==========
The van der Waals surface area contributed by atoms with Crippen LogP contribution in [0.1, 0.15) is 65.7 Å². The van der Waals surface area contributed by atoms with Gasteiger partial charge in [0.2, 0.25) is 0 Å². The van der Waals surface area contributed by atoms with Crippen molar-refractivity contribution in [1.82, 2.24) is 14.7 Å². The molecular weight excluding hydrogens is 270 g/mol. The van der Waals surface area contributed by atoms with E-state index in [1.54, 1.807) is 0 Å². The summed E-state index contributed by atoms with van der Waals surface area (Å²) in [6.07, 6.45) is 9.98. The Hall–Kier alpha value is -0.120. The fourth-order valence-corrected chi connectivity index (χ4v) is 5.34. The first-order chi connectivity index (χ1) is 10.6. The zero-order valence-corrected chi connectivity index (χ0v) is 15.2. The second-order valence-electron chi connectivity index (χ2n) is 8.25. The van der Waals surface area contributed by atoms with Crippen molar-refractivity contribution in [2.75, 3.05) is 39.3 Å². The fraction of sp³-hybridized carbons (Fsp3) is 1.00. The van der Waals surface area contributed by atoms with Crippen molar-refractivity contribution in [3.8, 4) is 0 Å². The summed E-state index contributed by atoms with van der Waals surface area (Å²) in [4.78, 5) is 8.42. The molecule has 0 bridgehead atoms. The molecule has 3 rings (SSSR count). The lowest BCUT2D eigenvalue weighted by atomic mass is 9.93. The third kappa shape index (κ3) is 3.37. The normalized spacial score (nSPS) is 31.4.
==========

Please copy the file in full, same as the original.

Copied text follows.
The van der Waals surface area contributed by atoms with Crippen LogP contribution in [0.1, 0.15) is 65.7 Å². The van der Waals surface area contributed by atoms with Gasteiger partial charge in [0.2, 0.25) is 0 Å². The van der Waals surface area contributed by atoms with Crippen molar-refractivity contribution in [1.82, 2.24) is 14.7 Å². The molecular weight excluding hydrogens is 270 g/mol. The van der Waals surface area contributed by atoms with E-state index in [1.54, 1.807) is 0 Å². The summed E-state index contributed by atoms with van der Waals surface area (Å²) in [6.07, 6.45) is 9.98. The Hall–Kier alpha value is -0.120. The fourth-order valence-corrected chi connectivity index (χ4v) is 5.34. The first-order chi connectivity index (χ1) is 10.6. The zero-order valence-corrected chi connectivity index (χ0v) is 15.2. The second-order valence-electron chi connectivity index (χ2n) is 8.25. The van der Waals surface area contributed by atoms with Crippen molar-refractivity contribution in [2.75, 3.05) is 39.3 Å². The fraction of sp³-hybridized carbons (Fsp3) is 1.00. The van der Waals surface area contributed by atoms with Crippen molar-refractivity contribution in [3.8, 4) is 0 Å². The summed E-state index contributed by atoms with van der Waals surface area (Å²) in [4.78, 5) is 8.42. The molecule has 0 bridgehead atoms. The molecule has 3 rings (SSSR count). The lowest BCUT2D eigenvalue weighted by atomic mass is 9.93. The third kappa shape index (κ3) is 3.37. The normalized spacial score (nSPS) is 31.4.